Everything about this post is perfect. Because growing up is for losers.
(Obvious trigger warnings apply to the whole post, although there’s no graphic discussion of anything. If you don’t want to see this on your dashboard, I will be tagging everything related to this project with ”resources for ace survivors,” so you can blacklist that. )
I’ve decided that one of my summer projects is going to be assembling a resource list for asexual spectrum survivors of sexual assault and rape. I’ve seen the lack of such a resource mentioned several times online, and also had several conversations in person about the necessity of such a resource. Although we don’t have any official numbers (that I know of), anecdata suggests that it’s not uncommon for aces to be sexual assault survivors (and to receive rape threats fairly regularly). It’s also not uncommon for ace survivors to be afraid of reaching out for help (because of fear that their therapist will try to “cure” their asexuality, because they don’t know where to find resources, etc.). So resources need to exist.
That said, this is probably a ridiculously huge undertaking, and if I did all of it by myself it would A. probably not be as good as I’d like and B. not have as many resources as I’d like, since (despite what my professors think) I cannot read everything in the world.
Here’s where you come in:
If you have suggestions for things you’d like to see on the list (how to find therapists, lists of helplines, how to deal with PTSD on your own if you can’t get therapy, etc.), please let me know. I really want to tailor this to what people would find most helpful. Heck, if it would be helpful to include information on how to supportive of someone who’s a survivor, I can see what I can pull together.
On the other hand, if you have suggestions for any resources that should be included in the list, please let me know. I don’t know of any resources specifically for ace survivors, but if you know of any good resources (whether general audience or LGBTQ-specific) that could be adapted, I want to know about them. Also, I know how to find support on college campuses, but not a lot about community resources, so any information on that would be greatly appreciated.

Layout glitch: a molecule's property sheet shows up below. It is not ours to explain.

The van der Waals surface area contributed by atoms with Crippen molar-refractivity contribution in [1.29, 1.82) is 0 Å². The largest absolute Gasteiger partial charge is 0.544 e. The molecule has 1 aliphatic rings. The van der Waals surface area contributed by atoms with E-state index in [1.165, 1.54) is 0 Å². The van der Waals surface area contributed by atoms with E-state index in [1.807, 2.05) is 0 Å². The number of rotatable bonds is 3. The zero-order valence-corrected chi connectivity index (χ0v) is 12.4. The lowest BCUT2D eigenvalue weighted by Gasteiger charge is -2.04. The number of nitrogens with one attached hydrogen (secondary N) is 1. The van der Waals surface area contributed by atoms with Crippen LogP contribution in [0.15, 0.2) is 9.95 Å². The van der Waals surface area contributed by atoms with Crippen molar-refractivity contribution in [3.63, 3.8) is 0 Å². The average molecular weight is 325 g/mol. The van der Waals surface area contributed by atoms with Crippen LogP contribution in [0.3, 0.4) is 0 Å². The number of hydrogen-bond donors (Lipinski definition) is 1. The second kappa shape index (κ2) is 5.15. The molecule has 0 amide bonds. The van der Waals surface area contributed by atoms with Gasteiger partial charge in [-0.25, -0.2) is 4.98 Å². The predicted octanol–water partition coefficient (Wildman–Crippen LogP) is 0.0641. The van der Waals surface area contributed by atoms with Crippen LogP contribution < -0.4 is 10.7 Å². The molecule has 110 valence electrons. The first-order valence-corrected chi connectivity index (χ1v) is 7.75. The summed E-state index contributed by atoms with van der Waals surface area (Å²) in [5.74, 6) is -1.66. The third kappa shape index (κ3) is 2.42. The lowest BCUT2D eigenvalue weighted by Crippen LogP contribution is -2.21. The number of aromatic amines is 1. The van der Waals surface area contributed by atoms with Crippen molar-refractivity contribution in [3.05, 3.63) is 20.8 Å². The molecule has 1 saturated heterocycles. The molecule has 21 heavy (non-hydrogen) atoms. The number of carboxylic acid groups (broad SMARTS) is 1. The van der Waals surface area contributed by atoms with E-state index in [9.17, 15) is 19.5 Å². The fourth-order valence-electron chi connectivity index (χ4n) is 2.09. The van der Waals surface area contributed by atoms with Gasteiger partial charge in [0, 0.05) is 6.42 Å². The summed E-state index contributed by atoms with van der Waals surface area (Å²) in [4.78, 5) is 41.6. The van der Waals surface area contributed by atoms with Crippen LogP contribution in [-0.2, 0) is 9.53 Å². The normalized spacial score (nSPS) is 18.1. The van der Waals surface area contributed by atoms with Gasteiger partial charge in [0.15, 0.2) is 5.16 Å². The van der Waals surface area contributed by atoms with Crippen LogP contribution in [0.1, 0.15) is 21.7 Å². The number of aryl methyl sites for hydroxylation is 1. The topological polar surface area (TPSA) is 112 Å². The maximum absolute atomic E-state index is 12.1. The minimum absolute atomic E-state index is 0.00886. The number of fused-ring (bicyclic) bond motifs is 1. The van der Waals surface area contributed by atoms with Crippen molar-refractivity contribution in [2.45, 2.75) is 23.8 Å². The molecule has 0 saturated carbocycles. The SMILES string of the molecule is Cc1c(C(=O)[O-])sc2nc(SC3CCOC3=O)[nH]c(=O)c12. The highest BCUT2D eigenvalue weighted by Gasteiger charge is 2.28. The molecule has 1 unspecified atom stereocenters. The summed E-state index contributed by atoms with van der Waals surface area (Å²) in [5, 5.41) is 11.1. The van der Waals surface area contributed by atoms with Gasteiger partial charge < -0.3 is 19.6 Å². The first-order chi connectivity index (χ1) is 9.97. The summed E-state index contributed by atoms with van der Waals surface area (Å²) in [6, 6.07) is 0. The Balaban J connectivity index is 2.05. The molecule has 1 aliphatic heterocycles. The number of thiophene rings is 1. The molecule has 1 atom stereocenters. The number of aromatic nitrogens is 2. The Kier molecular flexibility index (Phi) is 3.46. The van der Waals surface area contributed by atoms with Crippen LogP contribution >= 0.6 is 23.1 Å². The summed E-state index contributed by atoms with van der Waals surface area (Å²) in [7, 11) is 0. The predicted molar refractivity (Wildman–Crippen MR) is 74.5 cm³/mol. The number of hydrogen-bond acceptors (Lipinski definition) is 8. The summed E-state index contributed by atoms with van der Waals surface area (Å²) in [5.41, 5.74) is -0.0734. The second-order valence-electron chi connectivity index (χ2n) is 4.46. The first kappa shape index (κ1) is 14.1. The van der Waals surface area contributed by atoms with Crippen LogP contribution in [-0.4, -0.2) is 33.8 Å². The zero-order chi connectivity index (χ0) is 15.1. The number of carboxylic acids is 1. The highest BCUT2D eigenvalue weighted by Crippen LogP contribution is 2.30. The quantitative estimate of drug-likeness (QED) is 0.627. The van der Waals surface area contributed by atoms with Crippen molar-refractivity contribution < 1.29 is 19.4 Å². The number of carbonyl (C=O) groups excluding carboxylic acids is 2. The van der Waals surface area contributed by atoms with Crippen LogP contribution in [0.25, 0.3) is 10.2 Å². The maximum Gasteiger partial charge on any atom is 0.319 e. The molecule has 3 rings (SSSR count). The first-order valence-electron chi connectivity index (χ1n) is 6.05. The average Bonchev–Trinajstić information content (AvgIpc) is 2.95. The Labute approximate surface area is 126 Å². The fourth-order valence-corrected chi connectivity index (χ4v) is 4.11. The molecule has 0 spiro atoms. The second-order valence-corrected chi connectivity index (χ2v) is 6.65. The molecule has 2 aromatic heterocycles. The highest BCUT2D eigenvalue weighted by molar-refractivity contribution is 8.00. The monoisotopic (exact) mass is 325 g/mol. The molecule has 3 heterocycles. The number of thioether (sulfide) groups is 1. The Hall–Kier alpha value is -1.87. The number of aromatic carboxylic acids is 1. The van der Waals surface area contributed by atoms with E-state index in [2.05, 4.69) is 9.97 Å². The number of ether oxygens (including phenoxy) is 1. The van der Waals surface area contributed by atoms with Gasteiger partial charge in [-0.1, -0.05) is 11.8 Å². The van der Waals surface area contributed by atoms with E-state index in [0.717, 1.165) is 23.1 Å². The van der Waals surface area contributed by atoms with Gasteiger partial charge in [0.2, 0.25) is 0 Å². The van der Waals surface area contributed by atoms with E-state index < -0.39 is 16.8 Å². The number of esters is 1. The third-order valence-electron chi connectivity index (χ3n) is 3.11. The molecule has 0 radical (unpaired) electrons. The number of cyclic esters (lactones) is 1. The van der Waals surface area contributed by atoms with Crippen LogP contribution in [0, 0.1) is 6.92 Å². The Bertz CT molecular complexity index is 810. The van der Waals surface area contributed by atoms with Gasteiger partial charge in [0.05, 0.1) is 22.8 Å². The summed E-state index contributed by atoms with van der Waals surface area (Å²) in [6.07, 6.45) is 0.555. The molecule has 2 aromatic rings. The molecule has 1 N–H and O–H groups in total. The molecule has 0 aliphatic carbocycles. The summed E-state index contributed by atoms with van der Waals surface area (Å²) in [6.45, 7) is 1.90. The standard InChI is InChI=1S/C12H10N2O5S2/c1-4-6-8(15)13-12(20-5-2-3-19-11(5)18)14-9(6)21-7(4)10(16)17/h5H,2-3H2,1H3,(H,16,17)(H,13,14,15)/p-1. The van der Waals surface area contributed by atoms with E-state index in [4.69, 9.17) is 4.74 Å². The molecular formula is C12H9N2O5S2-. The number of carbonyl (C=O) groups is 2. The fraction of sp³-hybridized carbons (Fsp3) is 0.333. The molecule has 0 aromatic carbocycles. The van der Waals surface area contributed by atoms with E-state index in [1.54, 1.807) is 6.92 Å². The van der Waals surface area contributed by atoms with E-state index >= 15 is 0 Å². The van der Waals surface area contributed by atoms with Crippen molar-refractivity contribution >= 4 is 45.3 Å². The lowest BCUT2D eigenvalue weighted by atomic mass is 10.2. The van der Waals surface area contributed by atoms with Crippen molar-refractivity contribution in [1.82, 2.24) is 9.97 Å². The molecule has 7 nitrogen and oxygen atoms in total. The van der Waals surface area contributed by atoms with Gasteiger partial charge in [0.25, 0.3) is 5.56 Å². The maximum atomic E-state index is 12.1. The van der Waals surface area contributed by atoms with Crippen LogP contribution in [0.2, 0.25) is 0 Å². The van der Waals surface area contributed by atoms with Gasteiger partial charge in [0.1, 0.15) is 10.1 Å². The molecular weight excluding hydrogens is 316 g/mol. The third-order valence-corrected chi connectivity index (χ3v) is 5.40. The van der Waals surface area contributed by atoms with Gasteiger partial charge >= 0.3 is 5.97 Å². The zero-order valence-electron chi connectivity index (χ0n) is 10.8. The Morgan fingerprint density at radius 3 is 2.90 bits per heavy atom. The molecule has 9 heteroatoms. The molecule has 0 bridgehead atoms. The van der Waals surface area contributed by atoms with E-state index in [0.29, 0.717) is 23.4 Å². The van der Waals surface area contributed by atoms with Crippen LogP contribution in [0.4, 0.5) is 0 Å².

If you are a survivor and are willing to give advice or share anything that you think others would find helpful (even if it’s something as simple as “this is how I deal with panic attacks”* or “I wish I had known ____”), my ask box is open and anon is on. I can also turn on submissions, if that would be helpful. I will not publish asks without your explicit permission. (Also, I reply privately to non-anon asks.) Alternatively, you can email me at firstname.lastname@example.org. I understand how hard it is to talk about this stuff, and no one should feel pressured into sharing anything. Only contribute if you feel comfortable doing so. (And if you don’t want to contribute but still want to talk to someone, my ask box is open.)
Basically, I’d like this to be the best resource possible, and since all of you are brilliant, I figure that anything you contribute will be brilliant. If you contribute in any way, I will include you in the list of contributors to the resource list (unless you would prefer not to be identified, in which case I will still include you as “anonymous”**).
If you would be willing to signal boost this post so that more people can know about it and contribute, that would be greatly appreciated. I’m not going to pull the “if you really care, you’ll reblog” card, ‘cause if you really care, you’ll take care of yourself, whatever taking care of yourself means to you. Again, if you don’t want to see this on your dashboard, I will be tagging everything related to this project with ”resources for ace survivors,” so you can blacklist that.
So, yeah, I think that about covers it. LET’S DO THIS THING.
*I recently learned that lying down and putting an ice pack (or bag of frozen peas, if you don’t have an ice pack) on your face (specifically across the bridge of your nose) will often help with panic attacks, because it triggers your “dive reflex,” which slows down your heart and respiratory rates. SCIENCE.
**Alternatively, I can make up a
sillyfabulous pseudonym for you.